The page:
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The phenyl group locks the conformation of epoxide since it stays equatorial, so there is only one conformation in each of the two isomers. The azide (N3-) nucleophile must attack the epoxide from behind in order to interact with the C-O σ* orbital. This means that the nucleophile and the epoxide oxygen will always be trans in the product. In the cases above, the ring opens out to give a diaxial chair conformation product. Although the two groups are axial, the chair conformation is stable.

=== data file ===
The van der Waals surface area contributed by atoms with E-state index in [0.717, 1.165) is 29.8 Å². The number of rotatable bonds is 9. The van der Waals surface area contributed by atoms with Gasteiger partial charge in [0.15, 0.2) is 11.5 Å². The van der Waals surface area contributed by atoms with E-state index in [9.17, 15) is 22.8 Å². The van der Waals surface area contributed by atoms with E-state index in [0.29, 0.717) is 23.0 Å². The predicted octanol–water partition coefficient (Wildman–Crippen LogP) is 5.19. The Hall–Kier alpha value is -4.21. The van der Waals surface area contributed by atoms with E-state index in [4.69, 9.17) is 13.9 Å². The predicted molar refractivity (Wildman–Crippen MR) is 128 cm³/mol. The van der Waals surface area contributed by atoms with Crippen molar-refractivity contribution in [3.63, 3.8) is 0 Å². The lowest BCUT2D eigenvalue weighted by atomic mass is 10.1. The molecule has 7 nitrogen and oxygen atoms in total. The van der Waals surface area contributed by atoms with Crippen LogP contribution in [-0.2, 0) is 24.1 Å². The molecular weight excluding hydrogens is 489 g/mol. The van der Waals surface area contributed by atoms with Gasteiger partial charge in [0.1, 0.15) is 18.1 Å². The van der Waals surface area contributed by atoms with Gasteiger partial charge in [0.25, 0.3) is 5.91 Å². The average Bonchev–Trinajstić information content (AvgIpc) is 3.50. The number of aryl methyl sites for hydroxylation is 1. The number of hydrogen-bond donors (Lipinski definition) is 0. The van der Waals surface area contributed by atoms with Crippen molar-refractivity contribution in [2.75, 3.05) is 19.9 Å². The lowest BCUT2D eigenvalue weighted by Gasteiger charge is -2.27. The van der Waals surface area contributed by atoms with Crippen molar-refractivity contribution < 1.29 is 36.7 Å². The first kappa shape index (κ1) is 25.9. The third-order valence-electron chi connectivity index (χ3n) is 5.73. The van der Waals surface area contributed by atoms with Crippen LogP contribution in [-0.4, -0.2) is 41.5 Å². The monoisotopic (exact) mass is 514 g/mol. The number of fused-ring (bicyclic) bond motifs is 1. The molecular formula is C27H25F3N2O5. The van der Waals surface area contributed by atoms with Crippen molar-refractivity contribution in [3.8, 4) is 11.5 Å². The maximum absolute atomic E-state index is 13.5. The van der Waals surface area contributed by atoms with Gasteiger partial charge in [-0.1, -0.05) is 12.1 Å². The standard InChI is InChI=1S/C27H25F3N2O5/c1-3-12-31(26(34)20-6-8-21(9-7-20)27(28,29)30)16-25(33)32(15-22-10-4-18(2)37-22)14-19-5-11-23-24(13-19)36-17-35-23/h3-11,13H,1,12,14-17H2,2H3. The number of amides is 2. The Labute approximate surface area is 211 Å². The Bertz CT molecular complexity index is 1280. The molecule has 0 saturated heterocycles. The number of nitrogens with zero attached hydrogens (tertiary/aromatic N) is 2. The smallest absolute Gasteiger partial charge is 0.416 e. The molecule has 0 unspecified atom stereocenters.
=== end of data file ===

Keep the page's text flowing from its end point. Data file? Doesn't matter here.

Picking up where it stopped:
Nucleophilic attack at the other carbon would give a diaxial twist boat conformation, which could twist to give a fully equatorial chair product, but the kinetic barrier to forming the high energy, diaxial twist boat intermediate is too high for this to happen.
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